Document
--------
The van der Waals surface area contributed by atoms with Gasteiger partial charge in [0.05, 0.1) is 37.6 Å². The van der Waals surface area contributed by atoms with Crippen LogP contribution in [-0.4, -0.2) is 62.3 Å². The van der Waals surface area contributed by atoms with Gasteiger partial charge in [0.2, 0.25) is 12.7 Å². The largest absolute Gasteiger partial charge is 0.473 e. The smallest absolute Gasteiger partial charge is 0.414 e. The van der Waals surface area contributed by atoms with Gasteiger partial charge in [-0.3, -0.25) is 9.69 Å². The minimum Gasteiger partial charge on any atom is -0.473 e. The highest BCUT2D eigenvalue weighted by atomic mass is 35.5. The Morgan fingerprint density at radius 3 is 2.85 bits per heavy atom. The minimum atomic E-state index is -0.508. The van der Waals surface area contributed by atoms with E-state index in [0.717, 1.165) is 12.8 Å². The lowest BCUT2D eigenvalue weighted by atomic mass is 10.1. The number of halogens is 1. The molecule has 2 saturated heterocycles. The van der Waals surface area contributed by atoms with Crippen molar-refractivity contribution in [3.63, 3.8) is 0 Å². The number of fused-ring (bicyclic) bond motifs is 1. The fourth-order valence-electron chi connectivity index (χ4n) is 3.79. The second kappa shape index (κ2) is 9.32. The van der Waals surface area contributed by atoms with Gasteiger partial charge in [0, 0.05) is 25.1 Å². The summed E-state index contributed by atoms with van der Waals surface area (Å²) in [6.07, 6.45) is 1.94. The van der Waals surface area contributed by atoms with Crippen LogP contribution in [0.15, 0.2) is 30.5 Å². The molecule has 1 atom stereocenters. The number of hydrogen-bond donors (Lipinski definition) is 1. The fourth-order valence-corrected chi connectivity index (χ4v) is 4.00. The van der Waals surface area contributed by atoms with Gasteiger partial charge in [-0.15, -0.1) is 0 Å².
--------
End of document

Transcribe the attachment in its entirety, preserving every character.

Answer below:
The van der Waals surface area contributed by atoms with Gasteiger partial charge in [0.05, 0.1) is 37.6 Å². The van der Waals surface area contributed by atoms with Crippen LogP contribution in [-0.4, -0.2) is 62.3 Å². The van der Waals surface area contributed by atoms with Gasteiger partial charge in [0.2, 0.25) is 12.7 Å². The largest absolute Gasteiger partial charge is 0.473 e. The smallest absolute Gasteiger partial charge is 0.414 e. The van der Waals surface area contributed by atoms with Gasteiger partial charge in [-0.3, -0.25) is 9.69 Å². The minimum Gasteiger partial charge on any atom is -0.473 e. The highest BCUT2D eigenvalue weighted by atomic mass is 35.5. The Morgan fingerprint density at radius 3 is 2.85 bits per heavy atom. The minimum atomic E-state index is -0.508. The van der Waals surface area contributed by atoms with E-state index in [0.717, 1.165) is 12.8 Å². The lowest BCUT2D eigenvalue weighted by atomic mass is 10.1. The number of halogens is 1. The molecule has 2 saturated heterocycles. The van der Waals surface area contributed by atoms with Crippen molar-refractivity contribution in [3.63, 3.8) is 0 Å². The number of fused-ring (bicyclic) bond motifs is 1. The fourth-order valence-electron chi connectivity index (χ4n) is 3.79. The second kappa shape index (κ2) is 9.32. The van der Waals surface area contributed by atoms with Gasteiger partial charge in [0, 0.05) is 25.1 Å². The summed E-state index contributed by atoms with van der Waals surface area (Å²) in [6.07, 6.45) is 1.94. The van der Waals surface area contributed by atoms with Crippen LogP contribution in [0.15, 0.2) is 30.5 Å². The molecule has 1 atom stereocenters. The number of hydrogen-bond donors (Lipinski definition) is 1. The fourth-order valence-corrected chi connectivity index (χ4v) is 4.00. The van der Waals surface area contributed by atoms with Gasteiger partial charge in [-0.15, -0.1) is 0 Å².